Wines of the year 2015: top 10 reds

December 24th 2015

My favourite Kiwi reds don’t include the Canterbury Crusaders, although a few of them do look particularly tidy in tight red shorts. Nor are all my favourite Kiwi reds Pinot Noir.

In 2015, I opted not to do a Pinot Noir masterclass, as expected, at the behemoth wine fair that is Vinexpo in Bordeaux. Instead, I conducted a Bordeaux blends tasting because there’s some damn good Merlot and Cabernet produced on these shores that barely gets a second glance.

For those bargain hunters, I’ll hold my hands up now and say my selection doesn’t include any cheap vino but you could have several bottles of most of these wines for the same price as a single bottle of first-growth Bordeaux.

Escarpment Kupe Pinot Noir 2013, Martinborough

Showing lots of vanilla oak at the moment but it’s encasing the dark fruits, licorice and cinnamon sticks like Christmas wrapping. Ripe and round, it sits like a perfect circle in your mouth, as if you’ve just sat down in an incredibly comfortable seat after a long day on your feet. Excellent concentration of fruit with sticky mouthcoating tannins. An absolute pleasure. Sigh.

Te Mata Coleraine 2013, Hawke’s Bay

At the risk of this being a cliché, this Coleraine would give Bordeaux classified growths a run for their money. It is a powerful and intense wine yet remains elegant and precise. Richly aromatic, giving ripe, black sweet fruit on entry and an attractive herbal note. Densely fruited on the mid palate followed up with abundant sinewy tannins. There’s lots of new French oak used in the making of this wine, but it’s integrated, adding Christmas cake spice flavours to the mix. Long persistence. This is a baby and is going nowhere fast and will continue to develop for 10 years plus. Blend: 56% Cab Sauvignon, 30% Merlot, 14% Cab Franc

Ata Rangi Pinot Noir 2013, Martinborough

Draw the curtains, pretend you’re not home, and get cosy with this Pinot Noir because this is a wine you want to nestle into and get to know over the course of an evening. Light and delicate with fine, drawn out tannins (could that be the 30% whole bunch?), it is one of those complete: wines, where you can’t separate the start, middle and end to the wine. Savoury notes combine with plum fruit, Christmas spices and lovely tea leaf tannins. Long length. This has all the hallmarks for growing old gracefully.

Black Barn Vineyards Single Vineyard Cabernet Franc 2013, Hawke’s Bay

Aromatic, appetising, varietally-classic Cabernet Franc. Much riper than a Loire Valley example but still offers piquant herbal note, hint of florals and ripe red cherry fruit encased in new oak-derived vanilla. Light to medium bodied with linear finish and almost chalky tannins. A little more length would be nice.

Rippon Estate Rippon Mature Vines Pinot Noir 2013, Central Otago

Depth and weight on the nose and palate. Full body, richness of fruit with abundance of chalk-like tannins. Nice drive and focus on the finish. Long and precise.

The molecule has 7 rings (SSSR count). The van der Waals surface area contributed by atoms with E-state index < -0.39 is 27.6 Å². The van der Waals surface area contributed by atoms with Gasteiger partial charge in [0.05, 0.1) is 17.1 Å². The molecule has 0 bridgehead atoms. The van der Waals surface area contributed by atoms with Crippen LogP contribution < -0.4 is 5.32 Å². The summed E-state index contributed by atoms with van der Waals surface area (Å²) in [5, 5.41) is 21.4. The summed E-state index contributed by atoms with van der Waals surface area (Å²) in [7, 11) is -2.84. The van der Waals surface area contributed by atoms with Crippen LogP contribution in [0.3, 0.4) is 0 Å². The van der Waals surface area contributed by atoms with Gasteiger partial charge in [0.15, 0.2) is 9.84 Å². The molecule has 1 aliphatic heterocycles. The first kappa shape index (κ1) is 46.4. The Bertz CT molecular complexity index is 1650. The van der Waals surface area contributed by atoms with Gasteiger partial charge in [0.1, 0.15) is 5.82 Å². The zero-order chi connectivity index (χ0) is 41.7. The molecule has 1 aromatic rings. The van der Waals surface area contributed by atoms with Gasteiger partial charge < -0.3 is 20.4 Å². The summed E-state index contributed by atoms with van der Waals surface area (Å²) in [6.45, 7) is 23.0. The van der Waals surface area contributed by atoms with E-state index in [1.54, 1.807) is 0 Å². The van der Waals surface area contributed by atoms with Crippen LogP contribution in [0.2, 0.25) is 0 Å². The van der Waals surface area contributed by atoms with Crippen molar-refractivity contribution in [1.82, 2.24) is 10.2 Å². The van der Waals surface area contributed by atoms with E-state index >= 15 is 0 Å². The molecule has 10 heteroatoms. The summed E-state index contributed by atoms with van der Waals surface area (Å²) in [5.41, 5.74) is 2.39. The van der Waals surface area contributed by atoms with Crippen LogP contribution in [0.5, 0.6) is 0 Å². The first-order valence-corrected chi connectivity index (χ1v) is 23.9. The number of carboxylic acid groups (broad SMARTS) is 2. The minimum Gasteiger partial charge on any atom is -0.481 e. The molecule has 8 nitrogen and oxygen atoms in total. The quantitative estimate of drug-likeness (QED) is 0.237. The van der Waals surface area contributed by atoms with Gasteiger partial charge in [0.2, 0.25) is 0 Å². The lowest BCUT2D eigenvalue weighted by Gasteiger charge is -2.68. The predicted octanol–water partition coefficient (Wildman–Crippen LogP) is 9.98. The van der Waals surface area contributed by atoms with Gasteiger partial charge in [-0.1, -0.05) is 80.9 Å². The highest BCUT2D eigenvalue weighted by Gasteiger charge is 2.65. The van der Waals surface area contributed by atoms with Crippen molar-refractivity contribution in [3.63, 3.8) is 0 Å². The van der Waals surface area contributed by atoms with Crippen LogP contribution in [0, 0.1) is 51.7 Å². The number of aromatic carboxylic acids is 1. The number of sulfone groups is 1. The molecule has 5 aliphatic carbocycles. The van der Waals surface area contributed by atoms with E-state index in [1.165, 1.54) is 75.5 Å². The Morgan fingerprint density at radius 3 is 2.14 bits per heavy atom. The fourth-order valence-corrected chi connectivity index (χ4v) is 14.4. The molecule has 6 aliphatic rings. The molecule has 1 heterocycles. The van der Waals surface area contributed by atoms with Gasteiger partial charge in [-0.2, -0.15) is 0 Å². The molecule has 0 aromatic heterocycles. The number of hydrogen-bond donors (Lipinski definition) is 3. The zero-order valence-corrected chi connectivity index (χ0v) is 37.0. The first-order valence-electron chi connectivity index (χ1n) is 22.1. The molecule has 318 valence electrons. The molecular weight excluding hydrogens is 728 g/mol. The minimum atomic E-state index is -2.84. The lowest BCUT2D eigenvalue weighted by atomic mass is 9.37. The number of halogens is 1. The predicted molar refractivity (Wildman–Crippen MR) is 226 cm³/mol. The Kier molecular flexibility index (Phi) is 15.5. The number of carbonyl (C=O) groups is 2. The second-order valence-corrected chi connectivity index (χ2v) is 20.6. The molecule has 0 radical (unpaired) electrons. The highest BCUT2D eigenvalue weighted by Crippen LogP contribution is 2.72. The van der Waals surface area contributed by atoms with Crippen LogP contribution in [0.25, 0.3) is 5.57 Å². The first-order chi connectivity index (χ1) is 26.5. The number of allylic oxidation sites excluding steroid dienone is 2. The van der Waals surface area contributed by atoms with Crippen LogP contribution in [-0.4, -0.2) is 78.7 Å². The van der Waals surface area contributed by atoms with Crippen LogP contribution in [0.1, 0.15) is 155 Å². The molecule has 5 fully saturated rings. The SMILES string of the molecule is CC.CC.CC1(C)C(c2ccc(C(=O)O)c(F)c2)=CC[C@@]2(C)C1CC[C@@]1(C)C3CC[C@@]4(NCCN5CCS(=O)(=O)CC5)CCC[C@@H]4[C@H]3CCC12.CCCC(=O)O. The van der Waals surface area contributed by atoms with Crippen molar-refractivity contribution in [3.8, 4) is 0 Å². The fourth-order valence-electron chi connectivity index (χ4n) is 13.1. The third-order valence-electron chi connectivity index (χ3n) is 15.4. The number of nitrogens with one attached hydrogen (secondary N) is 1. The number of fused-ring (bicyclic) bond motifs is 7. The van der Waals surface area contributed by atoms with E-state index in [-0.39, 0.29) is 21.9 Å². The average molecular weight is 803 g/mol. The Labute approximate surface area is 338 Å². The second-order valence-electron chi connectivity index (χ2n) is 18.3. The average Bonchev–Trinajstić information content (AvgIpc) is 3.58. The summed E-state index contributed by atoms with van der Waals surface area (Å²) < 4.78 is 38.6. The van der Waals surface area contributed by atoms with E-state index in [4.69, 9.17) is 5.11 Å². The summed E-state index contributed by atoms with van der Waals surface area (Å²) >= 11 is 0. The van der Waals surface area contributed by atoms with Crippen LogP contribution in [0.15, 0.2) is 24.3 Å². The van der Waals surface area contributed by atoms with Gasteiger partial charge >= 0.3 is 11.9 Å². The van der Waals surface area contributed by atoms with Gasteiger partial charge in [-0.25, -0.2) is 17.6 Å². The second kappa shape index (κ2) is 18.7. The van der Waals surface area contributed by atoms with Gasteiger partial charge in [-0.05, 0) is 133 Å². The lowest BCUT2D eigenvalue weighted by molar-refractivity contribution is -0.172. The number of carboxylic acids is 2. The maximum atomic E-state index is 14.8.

Sacred Hill Helmsman 2013, Hawke’s Bay

This wine shows real class. It is a ripe expression of the Helmsman yet remains elegant with lovely poise and fine acidity. Complex nose, displaying many layers that you expect from a good Bordeaux blend: cassis, dark cherry fruit, violets, herbals, pencil lead, plus integrated oak flavours. Bags of concentration on the palate indicative of low yields in the vineyard. Fine grained tannins and a thread of mouthwatering acidity. This shows a lot of promise but it is a baby. Be patient and it will become a beautiful butterfly.

Burn Cottage Pinot Noir 2013, Central Otago

This is a delightful Pinot with a fine, floral nose yet great aromatic intensity. Focused and elegant on the mid palate with fine tannins and mouthwatering acidity, leaving a lingering, linear, and long finish.

Dry River Pinot Noir 2013, Martinborough

Dry River Pinots are known for aging well yet this is very friendly already. On entry, it’s forthcoming with vibrant fruit on the front palate. Nevertheless, it’s not bold and brash; delicacy is the key to its allure. An intriguing combination of aromas from plum fruit and spice to herbal notes and even blackcurrant pastille. Easy to like.

Rippon Tinkers Bequest Pinot Noir 2013, Central Otago

Grown on its own roots on Rippon’s schistous soils for 25 years, this $100 Pinot Noir is immediately attractive on the nose. It’s pure, fine and almost saline in texture. Long nutty length on the finish. Very elegant, next level shit, but at a price.

Greystone The Brothers Pinot Noir 2012, Waipara

A voluptuous, elegant Pinot that caresses the palate. It is expressive and complex with oodles of savoury aromas ranging from meat, blood, and iron shavings to smoke and spice. It’s rich on the mid palate yet retains a delicacy of touch. Long length. Very impressive stuff. My only minor complaint would be a smidgen of alcoholic heat on the finish.

In my next blog, I’ll find you some brilliant value wines of the year.

*Image courtesy of Muddy Waters/NZWG

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